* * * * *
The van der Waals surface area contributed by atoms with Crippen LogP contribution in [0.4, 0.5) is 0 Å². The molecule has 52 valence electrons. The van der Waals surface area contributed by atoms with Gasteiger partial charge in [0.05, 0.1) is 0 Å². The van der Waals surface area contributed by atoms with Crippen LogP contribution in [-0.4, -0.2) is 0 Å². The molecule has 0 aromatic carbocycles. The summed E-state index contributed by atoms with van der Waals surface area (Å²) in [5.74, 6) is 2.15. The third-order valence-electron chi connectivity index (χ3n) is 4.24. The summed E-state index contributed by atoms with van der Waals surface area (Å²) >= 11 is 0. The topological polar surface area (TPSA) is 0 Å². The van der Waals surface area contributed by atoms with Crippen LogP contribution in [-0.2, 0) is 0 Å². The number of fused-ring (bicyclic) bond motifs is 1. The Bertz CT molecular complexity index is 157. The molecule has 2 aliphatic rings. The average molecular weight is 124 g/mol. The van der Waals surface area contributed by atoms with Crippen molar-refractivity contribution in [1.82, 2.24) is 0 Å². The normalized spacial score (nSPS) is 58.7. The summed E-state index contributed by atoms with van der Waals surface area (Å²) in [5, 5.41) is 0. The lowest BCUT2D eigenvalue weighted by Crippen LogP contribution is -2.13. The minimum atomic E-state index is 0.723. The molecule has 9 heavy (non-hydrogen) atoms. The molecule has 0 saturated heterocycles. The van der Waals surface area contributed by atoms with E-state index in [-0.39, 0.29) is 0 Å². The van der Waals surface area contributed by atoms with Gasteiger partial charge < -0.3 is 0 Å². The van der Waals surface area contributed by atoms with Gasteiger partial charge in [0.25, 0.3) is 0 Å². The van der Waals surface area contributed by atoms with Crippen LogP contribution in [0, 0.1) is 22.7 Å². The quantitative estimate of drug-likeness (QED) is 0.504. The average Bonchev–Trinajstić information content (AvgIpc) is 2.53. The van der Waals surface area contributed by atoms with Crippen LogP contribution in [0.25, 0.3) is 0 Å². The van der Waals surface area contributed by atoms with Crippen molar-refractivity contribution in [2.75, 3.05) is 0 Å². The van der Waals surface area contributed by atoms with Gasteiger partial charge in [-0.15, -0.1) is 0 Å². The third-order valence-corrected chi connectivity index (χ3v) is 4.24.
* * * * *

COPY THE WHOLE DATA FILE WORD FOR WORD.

The van der Waals surface area contributed by atoms with Crippen LogP contribution in [0.4, 0.5) is 0 Å². The molecule has 52 valence electrons. The van der Waals surface area contributed by atoms with Gasteiger partial charge in [0.05, 0.1) is 0 Å². The van der Waals surface area contributed by atoms with Crippen LogP contribution in [-0.4, -0.2) is 0 Å². The molecule has 0 aromatic carbocycles. The summed E-state index contributed by atoms with van der Waals surface area (Å²) in [5.74, 6) is 2.15. The third-order valence-electron chi connectivity index (χ3n) is 4.24. The summed E-state index contributed by atoms with van der Waals surface area (Å²) >= 11 is 0. The topological polar surface area (TPSA) is 0 Å². The van der Waals surface area contributed by atoms with Crippen LogP contribution in [-0.2, 0) is 0 Å². The number of fused-ring (bicyclic) bond motifs is 1. The Bertz CT molecular complexity index is 157. The molecule has 2 aliphatic rings. The average molecular weight is 124 g/mol. The van der Waals surface area contributed by atoms with Crippen molar-refractivity contribution in [1.82, 2.24) is 0 Å². The normalized spacial score (nSPS) is 58.7. The summed E-state index contributed by atoms with van der Waals surface area (Å²) in [5, 5.41) is 0. The lowest BCUT2D eigenvalue weighted by Crippen LogP contribution is -2.13. The minimum atomic E-state index is 0.723. The molecule has 9 heavy (non-hydrogen) atoms. The molecule has 0 saturated heterocycles. The van der Waals surface area contributed by atoms with E-state index in [-0.39, 0.29) is 0 Å². The van der Waals surface area contributed by atoms with Gasteiger partial charge < -0.3 is 0 Å². The van der Waals surface area contributed by atoms with Gasteiger partial charge in [0.25, 0.3) is 0 Å². The van der Waals surface area contributed by atoms with Crippen LogP contribution in [0, 0.1) is 22.7 Å². The quantitative estimate of drug-likeness (QED) is 0.504. The average Bonchev–Trinajstić information content (AvgIpc) is 2.53. The van der Waals surface area contributed by atoms with Crippen LogP contribution in [0.25, 0.3) is 0 Å². The van der Waals surface area contributed by atoms with Crippen molar-refractivity contribution in [2.75, 3.05) is 0 Å². The van der Waals surface area contributed by atoms with Gasteiger partial charge in [-0.15, -0.1) is 0 Å². The third-order valence-corrected chi connectivity index (χ3v) is 4.24.